On August 2, the Maryland Court of Appeals, in a consolidated appeal of four circuit cases, held that foreign statutory trusts are not required to obtain a debt collection agency license under the Maryland Collection Agency Licensing Act (MCALA) before filing foreclosure actions in state circuit courts. The decision results from two cases consolidated before the Court of Special Appeals and two actions appealed directly from circuit court proceedings, in which substitute trustees acting on behalf of two Delaware statutory trusts initiated foreclosure proceedings on homeowners who had defaulted on their mortgage payments. The homeowners challenged the foreclosure actions, arguing that the Delaware statutory trusts acted as collection agencies under MCALA by “obtain[ing] mortgage loans and then collet[ing] mortgage payments through communication and foreclosure actions” without being licensed. The lower courts dismissed all four foreclosure actions, finding the Delaware statutory trusts did not fall under the trust exemption to MCALA and were in the business of collecting consumer debts and therefore, subject to the MCALA licenses requirements, which both trusts had not obtained.

    The overarching issue presented in the consolidated appeal was whether the Maryland General Assembly intended a foreign statutory trust, as owner of a delinquent mortgage loan, to obtain a license as a collection agency before directing trustees to initiate foreclosure proceedings. The court concluded that the plain language of MCALA was ambiguous as to the question and therefore, analyzed the legislative history and other similar statutes in order to determine the intent of the 1977 version of the law, as well as the reason the Department of Labor Licensing and Regulation revised the law in 2007 by departmental bill. Ultimately, the appeals court found the lower courts erred in dismissing the foreclosure actions against the homeowners, holding the General Assembly did not intend for MCALA to apply to foreclosure proceedings generally and therefore, foreign statutory trusts are not required to obtain a license under MCALA to initiate foreclosure proceedings.

    Courts State Issues Securitization Debt Collection Licensing

    Share page with AddThis
  • Washington state updates mortgage provisions of Consumer Loan Act

    State Issues

    On July 24, the Washington Department of Financial Institutions adopted new mortgage-related provisions of the state’s Consumer Loan Act (CLA). In addition to technical changes and certain definition modifications, the rulemaking, among other things, (i) adds a requirement that if electronic records are stored using a closed service, the service must be located in the U.S. or its territories; (ii) prohibits certain servicing activities, such as receiving payments and collection activities, from being conducted outside the U.S. or its territories; and (iii) requires servicers to maintain a compliance management system with the functionalities that are described in the CFPB’s Supervision and Examination Manual. The rulemaking is effective September 1.

    State Issues State Regulators Mortgages Mortgage Servicing Compliance Examination CFPB

    Share page with AddThis
  • Georgia Attorney General reaches settlement with mortgage company to resolve allegations concerning unauthorized third-party fees

    State Issues

    On August 1, the Georgia Attorney General announced a settlement with a New Jersey-based mortgage company to resolve allegations that it charged unauthorized fees to Georgia consumers in violation of the state’s Fair Business Practices Act. According to the Attorney General’s office, the company allegedly marketed various third-party products and services, such as insurance products and home warranty programs, for certain mortgages it serviced and added the charges for these products and services to consumers’ monthly mortgage bills without their knowledge. Under the settlement terms, the company is required to (i) comply with the Fair Business Practices Act; (ii) refrain from soliciting third-party products and/or services to Georgia consumers; (iii) cease all billing for the alleged third-party products and services; (iv) notify consumers currently being billed for the alleged third-party products and services that the remainder of their contracts may be cancelled without penalty; (v) pay $25,000 in restitution; and (vi) pay $50,000 to the Attorney General’s office to go towards fees, penalties, investigation and litigation costs, and future consumer protection and education costs.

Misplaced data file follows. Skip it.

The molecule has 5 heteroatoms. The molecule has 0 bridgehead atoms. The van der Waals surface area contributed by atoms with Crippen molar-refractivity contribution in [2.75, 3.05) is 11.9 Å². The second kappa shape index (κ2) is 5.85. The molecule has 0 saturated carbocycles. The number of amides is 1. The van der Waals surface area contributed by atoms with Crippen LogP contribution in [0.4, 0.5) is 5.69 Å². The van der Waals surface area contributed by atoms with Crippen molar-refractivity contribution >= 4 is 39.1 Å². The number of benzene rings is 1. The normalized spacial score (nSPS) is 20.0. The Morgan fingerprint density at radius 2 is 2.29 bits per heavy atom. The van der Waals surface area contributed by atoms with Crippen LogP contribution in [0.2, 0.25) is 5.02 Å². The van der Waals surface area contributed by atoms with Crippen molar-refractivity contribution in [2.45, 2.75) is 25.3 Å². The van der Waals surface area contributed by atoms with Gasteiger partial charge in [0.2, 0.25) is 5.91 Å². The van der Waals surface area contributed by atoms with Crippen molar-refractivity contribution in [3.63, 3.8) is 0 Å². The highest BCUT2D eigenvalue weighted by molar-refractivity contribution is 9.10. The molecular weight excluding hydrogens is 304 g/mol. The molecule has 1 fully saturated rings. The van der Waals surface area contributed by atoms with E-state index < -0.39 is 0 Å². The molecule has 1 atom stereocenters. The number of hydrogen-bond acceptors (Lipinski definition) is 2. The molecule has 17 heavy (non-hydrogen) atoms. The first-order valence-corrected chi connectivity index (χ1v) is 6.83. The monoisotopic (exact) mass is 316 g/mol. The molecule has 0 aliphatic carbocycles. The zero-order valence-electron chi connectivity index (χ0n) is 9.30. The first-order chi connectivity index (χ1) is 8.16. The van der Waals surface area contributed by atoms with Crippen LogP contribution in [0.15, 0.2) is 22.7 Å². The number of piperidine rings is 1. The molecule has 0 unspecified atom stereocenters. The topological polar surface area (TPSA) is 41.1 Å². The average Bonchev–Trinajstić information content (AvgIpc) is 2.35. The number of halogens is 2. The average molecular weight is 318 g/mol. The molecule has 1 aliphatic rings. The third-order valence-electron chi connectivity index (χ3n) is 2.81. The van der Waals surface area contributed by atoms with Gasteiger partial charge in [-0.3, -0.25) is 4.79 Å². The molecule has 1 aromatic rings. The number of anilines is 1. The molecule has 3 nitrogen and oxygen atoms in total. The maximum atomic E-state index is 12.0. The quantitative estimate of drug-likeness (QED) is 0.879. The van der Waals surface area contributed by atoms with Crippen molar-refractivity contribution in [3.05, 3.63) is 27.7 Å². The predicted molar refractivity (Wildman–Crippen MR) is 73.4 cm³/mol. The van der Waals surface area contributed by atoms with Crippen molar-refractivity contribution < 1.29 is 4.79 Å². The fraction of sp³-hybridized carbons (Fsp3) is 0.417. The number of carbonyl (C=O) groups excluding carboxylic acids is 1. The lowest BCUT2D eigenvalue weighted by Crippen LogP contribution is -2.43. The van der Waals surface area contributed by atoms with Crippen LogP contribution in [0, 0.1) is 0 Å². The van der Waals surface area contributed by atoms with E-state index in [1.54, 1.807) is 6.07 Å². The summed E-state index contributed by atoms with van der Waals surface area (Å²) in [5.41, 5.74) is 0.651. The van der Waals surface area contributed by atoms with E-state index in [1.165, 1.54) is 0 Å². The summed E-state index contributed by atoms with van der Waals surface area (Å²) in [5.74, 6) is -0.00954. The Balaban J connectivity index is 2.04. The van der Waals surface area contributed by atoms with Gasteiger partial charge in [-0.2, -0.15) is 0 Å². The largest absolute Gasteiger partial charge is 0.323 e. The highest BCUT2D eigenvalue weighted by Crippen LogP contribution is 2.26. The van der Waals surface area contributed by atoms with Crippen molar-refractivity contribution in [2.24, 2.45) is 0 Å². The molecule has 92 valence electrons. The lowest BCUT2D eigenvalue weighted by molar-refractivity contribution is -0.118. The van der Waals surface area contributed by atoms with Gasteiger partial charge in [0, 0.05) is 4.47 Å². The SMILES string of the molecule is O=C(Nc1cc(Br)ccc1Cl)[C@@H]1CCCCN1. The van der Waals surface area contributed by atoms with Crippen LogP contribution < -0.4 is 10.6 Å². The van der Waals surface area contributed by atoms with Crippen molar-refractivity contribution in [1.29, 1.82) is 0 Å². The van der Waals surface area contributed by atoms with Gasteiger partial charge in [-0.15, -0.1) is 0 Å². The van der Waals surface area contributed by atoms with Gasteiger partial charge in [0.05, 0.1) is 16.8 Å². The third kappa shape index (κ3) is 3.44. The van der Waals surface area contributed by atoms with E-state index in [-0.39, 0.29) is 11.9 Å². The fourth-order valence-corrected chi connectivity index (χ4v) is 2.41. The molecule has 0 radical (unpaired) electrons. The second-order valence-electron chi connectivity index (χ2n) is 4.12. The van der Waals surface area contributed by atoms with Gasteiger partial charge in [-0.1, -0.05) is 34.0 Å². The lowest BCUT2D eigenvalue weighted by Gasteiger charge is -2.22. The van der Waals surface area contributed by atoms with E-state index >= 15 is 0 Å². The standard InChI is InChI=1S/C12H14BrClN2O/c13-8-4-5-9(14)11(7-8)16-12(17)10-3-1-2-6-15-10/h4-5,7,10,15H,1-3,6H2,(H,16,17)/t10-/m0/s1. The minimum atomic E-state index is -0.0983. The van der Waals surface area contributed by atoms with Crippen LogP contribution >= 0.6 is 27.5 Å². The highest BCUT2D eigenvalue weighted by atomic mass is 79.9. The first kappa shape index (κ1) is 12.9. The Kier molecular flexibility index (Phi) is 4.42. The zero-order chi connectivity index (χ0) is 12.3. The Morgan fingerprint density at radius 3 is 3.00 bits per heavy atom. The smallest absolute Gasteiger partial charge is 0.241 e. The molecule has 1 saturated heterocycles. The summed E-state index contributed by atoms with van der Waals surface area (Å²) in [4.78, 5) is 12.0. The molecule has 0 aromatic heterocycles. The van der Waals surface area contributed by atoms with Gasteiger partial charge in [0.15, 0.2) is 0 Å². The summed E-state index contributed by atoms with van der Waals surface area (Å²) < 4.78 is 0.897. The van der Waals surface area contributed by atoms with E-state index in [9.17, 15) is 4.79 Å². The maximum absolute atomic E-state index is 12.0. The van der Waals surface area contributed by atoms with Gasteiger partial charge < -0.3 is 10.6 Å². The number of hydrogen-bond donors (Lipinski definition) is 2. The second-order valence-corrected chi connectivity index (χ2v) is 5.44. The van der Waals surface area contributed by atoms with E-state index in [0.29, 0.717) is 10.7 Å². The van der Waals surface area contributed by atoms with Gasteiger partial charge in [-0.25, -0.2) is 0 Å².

State Issues State Attorney General Enforcement Fees Consumer Finance Settlement

    Share page with AddThis
  • Bipartisan group of state Attorneys General seek legislative enhancements to combat anonymous shell companies

    State Issues

    On August 2, a bipartisan group of 24 state Attorneys General sent a letter to ranking leaders of the House Financial Services Committee expressing support for legislation that requires disclosure of the owners of companies at the time of incorporation—in order to prevent “individuals from using anonymous shell companies to evade accountability”—but encouraged the adoption of additional components. The letter emphasizes that the use of anonymous shell companies allows criminals to launder and spend money attained through activities such as human trafficking and drug dealing, and legislative change could assist states in their investigation and enforcement against these crimes. Specifically, the letter requests that legislation addressing anonymous shell companies include the following components: (i) availability of information to state and local law enforcement to assist in civil and criminal investigations and provide states authority to enact relevant state laws; (ii) continued access to information throughout the investigation; and (iii) the definition of “beneficial ownership” does not allow loopholes that can be exploited by criminals.